3: the sentence is somehow garbled, but you're probably appealing to the following widespread argument: (i) Kant believed in Euclidean geometry (and Newtonian physics) as permanent, and claimed that his categories/forms of intuition provide the only possible explanation of the possibility of E.g. (and N.p.) - and that is the justification (deduction) of those categories/forms of intuition. (ii) We no longer believe in E.g. & N.p. (iii) Therefore, we no longer should take it that Kant's categories/forms of intuition are justified. - Problem lies in premise (i) - in the part that assumes that by means of his categories/forms of intuition Kant only wanted to explain the possibility of E.g. & N.p. - that's wrong. He wanted to explain the possibility of any kind of experience.

4. I do not wish to deny (or propose) here that there is a multiplicity of transc. categories. You're appealing to what Kuhn has called "Kantianism on wheels". But all this depends on what one is really talking about. I don't think, for instance, that any notion of basic experience could be formulated that does not involve causality. But this is quite a different matter than talking about the presuppositions of beauty or moral judgments or, for that matter, of the presuppositions of various branches of empirical science, of course.


John McCreery said:

Thomas,

Sorry to have wandered so far away from the focus of your paper. The truth is I know of Kant, not at all the same thing as actually knowing Kant. My impressions are along the following lines.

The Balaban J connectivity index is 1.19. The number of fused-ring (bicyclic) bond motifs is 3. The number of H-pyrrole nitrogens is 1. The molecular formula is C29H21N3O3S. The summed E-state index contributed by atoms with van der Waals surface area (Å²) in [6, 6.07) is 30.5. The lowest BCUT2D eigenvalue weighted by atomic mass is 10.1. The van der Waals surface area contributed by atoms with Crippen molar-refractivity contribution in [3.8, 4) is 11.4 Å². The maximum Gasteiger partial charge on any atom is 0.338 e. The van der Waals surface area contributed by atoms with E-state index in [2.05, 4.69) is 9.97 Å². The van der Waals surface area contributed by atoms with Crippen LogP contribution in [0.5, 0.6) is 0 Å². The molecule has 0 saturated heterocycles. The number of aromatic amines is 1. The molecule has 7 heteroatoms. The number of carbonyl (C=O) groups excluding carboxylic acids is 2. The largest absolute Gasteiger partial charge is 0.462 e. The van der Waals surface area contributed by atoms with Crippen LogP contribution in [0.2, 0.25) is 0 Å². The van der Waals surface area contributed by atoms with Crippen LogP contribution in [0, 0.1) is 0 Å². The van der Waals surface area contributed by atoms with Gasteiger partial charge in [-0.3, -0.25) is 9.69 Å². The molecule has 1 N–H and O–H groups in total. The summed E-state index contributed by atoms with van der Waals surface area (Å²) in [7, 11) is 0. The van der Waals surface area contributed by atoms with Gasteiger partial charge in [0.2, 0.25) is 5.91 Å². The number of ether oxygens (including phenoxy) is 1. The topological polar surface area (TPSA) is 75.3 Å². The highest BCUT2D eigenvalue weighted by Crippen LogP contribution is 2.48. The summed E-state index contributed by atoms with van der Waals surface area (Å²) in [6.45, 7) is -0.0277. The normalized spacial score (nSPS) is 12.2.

1. Kant responded to Hume's empiricism by insisting that inferences (causal, moral, aesthetic) require premises not given in sense data themselves. This seems entirely valid. Computers require programs to process incoming data; brains require neurological structures to process sensory input. Should human minds be any different? I shouldn't think so.

2. Kant found those necessary premises in transcendental categories, presumed to be inherent in the structure of mind. Since, however, they were not inherent in sense data, they could not be inferred by the usual forms of induction and deduction. They could only be discovered by transcendental deductions—which I take to be logically equivalent to what mathematicians call proof by contradiction. 

3. It would appear, however, that Kant mistook proofs that transcendental categories are necessary for proofs that particular forms of such categories, the axioms of Euclidean geometry, for example, were inherent in all minds. We now know that this is not true. There are, continuing the example, a variety of non-Euclidean geometries. 

4. Given the multiplicity of possible transcendental categories, it is possible to conceive of a history in which human beings shift from one set to another. Here time is a good example, with the gradual evolution of time from definition in terms of rudimentary repetitive motions (sun rises, sun sets, for instance) to the abstract linear time of Newtonian mechanics, to the flexible time of General Relativity. Self, moral horizon and the nature of the good and the beautiful may also be good examples, or so it would appear in such works as Charles Taylor's Sources of the Self. And, then, of course, there is


5. Durkheim, who argued that both the categories and the differences we find in them from one people and place to another are rooted in the organization of society—a third set of social facts distinct from both mind and sense data. The virtue of Durkheim's proposal, when seen as a springboard for ethnographic investigation and anthropological theory, is that it offers a possible explanation for the variations documented by Taylor and others.